Grandmother Woodchuck did as he asked, and Glooskap set out to put an end to winter. He walked north through the snow and ice for many days. He walked for so long that he wore out first the moose snowshoes, then the deerskin ones, and finally even the caribou snowshoes. He walked on for many days even after the final snowshoes had fallen apart, until he finally came upon a house made of ice.

Glooskap entered the house, and the door closed shut tightly behind him. Inside the house was an old man.

Glooskap addressed him using the polite term for an elder. "Grandfather, could you open the door? It is very cold in here."

The old man mimicked Glooskap, saying back to him "Grandfather, could you open the door? It is very cold in here."

Glooskap could feel himself freezing solid. Through chattering teeth he said, "Grandfather, I am nearly frozen to death."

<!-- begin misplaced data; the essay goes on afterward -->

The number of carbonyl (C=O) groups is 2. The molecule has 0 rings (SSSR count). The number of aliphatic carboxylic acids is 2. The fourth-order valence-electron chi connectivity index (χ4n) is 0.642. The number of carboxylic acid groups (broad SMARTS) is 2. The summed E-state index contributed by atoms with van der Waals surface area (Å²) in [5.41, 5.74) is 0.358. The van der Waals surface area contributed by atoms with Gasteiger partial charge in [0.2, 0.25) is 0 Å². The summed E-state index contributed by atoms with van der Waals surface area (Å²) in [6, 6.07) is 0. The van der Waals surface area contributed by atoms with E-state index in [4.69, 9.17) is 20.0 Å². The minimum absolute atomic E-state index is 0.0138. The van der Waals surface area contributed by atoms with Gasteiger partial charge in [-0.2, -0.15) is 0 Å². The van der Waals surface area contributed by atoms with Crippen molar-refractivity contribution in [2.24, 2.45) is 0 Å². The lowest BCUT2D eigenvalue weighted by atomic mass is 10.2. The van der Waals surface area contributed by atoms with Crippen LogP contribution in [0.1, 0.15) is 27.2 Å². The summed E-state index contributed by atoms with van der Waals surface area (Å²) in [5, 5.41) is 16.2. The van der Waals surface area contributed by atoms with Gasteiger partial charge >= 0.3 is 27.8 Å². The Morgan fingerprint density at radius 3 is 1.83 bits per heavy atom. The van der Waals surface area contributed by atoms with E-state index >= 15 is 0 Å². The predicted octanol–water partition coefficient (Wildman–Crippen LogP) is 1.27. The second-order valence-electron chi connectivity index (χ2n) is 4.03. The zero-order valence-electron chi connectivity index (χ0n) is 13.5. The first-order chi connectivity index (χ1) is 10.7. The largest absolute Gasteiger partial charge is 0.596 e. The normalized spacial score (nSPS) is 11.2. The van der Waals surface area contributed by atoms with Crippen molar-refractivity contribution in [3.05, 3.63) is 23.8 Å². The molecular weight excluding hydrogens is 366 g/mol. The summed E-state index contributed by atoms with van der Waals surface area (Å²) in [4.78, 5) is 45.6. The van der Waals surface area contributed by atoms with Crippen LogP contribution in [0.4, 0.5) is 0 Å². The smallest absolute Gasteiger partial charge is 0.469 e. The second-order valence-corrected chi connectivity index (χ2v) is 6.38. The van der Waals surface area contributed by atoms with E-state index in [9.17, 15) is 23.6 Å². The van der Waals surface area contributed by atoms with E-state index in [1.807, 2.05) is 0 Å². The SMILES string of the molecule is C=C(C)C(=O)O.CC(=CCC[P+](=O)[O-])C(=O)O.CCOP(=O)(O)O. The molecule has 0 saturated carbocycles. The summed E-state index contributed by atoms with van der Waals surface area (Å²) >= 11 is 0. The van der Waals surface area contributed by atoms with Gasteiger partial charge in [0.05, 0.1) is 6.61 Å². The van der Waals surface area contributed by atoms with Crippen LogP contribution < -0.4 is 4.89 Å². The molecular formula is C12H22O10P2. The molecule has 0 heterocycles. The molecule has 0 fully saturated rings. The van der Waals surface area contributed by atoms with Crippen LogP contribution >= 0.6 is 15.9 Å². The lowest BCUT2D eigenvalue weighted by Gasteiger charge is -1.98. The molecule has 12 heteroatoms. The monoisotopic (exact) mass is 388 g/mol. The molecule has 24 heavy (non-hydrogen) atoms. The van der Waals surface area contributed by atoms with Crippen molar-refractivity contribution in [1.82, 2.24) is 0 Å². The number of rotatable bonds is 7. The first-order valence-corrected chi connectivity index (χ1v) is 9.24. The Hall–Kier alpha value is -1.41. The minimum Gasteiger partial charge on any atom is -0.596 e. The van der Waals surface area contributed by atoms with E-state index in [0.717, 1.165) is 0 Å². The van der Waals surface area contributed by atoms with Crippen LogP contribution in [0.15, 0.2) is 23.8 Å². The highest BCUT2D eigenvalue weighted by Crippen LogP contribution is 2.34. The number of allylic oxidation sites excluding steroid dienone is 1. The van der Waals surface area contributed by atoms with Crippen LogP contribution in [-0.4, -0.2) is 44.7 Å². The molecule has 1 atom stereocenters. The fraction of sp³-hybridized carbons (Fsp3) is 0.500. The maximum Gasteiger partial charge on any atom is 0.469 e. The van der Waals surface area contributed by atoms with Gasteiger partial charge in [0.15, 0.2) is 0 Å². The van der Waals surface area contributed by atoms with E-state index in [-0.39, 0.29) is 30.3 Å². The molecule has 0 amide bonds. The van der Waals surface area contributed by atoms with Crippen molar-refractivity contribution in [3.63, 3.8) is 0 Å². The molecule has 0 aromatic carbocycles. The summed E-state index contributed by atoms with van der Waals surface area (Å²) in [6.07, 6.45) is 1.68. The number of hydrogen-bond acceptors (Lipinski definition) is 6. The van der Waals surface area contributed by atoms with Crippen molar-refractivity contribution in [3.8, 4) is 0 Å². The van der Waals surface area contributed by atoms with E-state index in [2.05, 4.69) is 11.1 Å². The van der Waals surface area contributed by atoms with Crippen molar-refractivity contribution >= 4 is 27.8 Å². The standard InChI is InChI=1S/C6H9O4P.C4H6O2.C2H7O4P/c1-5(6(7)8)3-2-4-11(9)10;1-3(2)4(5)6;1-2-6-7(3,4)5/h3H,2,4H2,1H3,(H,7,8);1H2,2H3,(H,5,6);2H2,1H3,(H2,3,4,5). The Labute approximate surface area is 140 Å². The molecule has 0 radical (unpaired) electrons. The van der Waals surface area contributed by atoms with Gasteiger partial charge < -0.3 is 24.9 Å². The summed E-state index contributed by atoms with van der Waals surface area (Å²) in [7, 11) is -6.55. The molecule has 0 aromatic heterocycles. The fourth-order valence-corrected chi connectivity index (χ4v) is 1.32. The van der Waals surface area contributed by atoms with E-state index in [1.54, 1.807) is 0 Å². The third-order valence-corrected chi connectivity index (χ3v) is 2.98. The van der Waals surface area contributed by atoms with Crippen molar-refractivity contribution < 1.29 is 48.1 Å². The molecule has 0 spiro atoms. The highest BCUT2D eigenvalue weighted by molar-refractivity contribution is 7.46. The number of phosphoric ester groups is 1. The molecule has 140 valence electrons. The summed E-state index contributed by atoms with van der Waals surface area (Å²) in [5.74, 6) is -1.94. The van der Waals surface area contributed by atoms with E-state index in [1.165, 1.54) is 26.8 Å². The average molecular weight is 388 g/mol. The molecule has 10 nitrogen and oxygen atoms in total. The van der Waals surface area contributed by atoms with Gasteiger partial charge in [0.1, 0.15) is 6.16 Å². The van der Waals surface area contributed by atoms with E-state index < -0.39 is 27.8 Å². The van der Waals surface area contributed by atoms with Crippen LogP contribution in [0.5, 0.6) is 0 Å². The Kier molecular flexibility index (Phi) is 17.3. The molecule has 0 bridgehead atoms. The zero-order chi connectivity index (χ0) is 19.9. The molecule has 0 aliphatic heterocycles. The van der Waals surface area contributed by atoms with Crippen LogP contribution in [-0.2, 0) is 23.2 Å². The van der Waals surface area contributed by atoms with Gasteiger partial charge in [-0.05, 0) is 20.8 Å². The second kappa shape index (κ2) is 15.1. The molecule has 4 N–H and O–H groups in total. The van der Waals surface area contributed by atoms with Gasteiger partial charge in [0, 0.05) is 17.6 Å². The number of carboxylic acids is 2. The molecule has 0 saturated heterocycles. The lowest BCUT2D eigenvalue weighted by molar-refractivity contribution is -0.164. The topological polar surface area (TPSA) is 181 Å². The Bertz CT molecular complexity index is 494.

The old man laughed and again repeated Glooskap's words to him. "Grandfather, I am nearly frozen to death."

And then Glooskap froze solid and died. The old man dragged Glooskap's giant body outside of the house and threw it in the snow, but in the spring Glooskap thawed out and came back alive. The ice house had melted away and he started the long walk back home.


That's a pretty stark ending. The moral seems to be winter is coming, and there's not much you can do about it. Now of course there is another tale where Glooskap steals summer from some magicians and finally teaches the wintry old man a lesson, but isn't it really more appropriate for the spring? Right now we just need to make peace with winter. I don't want to end this post on a really depressing note though, so here's a raunchy story about what happened to Grandmother Woodchuck while Glooskap was away. It also incidentally explains why foxes are shy.


While Glooskap was away up in the north Grandmother Woodchuck sat up in her wigwam every night, waiting for him to come home.

Some mischievous foxes who lived nearby learned of this and decided to play a trick on her. One night they came to her door, and one fox imitated Glooskap, saying, "Grandmother, I am home." When Grandmother Woodchuck opened the door the foxes urinated in her face and then ran off into the dark, laughing.